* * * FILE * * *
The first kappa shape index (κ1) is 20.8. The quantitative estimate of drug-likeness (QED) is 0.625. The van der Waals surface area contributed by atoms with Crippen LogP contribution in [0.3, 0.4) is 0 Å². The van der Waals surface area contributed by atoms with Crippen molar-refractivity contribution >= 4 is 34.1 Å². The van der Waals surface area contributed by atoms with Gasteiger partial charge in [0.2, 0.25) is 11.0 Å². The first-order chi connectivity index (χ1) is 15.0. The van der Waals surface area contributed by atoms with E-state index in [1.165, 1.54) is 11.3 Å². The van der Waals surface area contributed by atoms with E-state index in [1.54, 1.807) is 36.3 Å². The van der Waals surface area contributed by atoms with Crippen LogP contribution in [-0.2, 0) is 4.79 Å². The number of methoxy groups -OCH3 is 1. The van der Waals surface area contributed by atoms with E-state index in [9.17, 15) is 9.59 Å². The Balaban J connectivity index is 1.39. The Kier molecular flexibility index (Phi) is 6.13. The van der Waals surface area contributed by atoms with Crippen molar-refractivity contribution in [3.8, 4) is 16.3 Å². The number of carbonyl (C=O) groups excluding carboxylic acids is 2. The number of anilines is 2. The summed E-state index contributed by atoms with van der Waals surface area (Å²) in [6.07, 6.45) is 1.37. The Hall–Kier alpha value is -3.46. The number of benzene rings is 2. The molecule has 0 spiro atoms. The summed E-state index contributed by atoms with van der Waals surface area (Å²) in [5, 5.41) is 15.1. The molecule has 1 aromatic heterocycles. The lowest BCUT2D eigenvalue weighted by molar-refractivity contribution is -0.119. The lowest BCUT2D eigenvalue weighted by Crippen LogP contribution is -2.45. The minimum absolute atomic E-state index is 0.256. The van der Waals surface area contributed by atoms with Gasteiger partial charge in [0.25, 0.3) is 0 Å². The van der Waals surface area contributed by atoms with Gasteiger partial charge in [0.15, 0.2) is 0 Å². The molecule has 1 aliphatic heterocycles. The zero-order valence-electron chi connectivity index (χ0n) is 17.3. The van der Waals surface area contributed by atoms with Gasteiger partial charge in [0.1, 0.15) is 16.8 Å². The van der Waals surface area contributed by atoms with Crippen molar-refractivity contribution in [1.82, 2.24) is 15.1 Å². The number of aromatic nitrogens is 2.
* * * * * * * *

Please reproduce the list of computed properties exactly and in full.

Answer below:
The first kappa shape index (κ1) is 20.8. The quantitative estimate of drug-likeness (QED) is 0.625. The van der Waals surface area contributed by atoms with Crippen LogP contribution in [0.3, 0.4) is 0 Å². The van der Waals surface area contributed by atoms with Crippen molar-refractivity contribution >= 4 is 34.1 Å². The van der Waals surface area contributed by atoms with Gasteiger partial charge in [0.2, 0.25) is 11.0 Å². The first-order chi connectivity index (χ1) is 15.0. The van der Waals surface area contributed by atoms with E-state index in [1.165, 1.54) is 11.3 Å². The van der Waals surface area contributed by atoms with E-state index in [1.54, 1.807) is 36.3 Å². The van der Waals surface area contributed by atoms with Crippen LogP contribution in [-0.2, 0) is 4.79 Å². The number of methoxy groups -OCH3 is 1. The van der Waals surface area contributed by atoms with E-state index in [9.17, 15) is 9.59 Å². The Balaban J connectivity index is 1.39. The Kier molecular flexibility index (Phi) is 6.13. The van der Waals surface area contributed by atoms with Crippen molar-refractivity contribution in [3.8, 4) is 16.3 Å². The number of carbonyl (C=O) groups excluding carboxylic acids is 2. The number of anilines is 2. The summed E-state index contributed by atoms with van der Waals surface area (Å²) in [6.07, 6.45) is 1.37. The Hall–Kier alpha value is -3.46. The number of benzene rings is 2. The molecule has 0 spiro atoms. The summed E-state index contributed by atoms with van der Waals surface area (Å²) in [5, 5.41) is 15.1. The molecule has 1 aromatic heterocycles. The lowest BCUT2D eigenvalue weighted by molar-refractivity contribution is -0.119. The lowest BCUT2D eigenvalue weighted by Crippen LogP contribution is -2.45. The minimum absolute atomic E-state index is 0.256. The van der Waals surface area contributed by atoms with Gasteiger partial charge in [0.25, 0.3) is 0 Å². The van der Waals surface area contributed by atoms with Gasteiger partial charge in [0.15, 0.2) is 0 Å². The molecule has 1 aliphatic heterocycles. The zero-order valence-electron chi connectivity index (χ0n) is 17.3. The van der Waals surface area contributed by atoms with Gasteiger partial charge in [0.1, 0.15) is 16.8 Å². The van der Waals surface area contributed by atoms with Crippen molar-refractivity contribution in [1.82, 2.24) is 15.1 Å². The number of aromatic nitrogens is 2.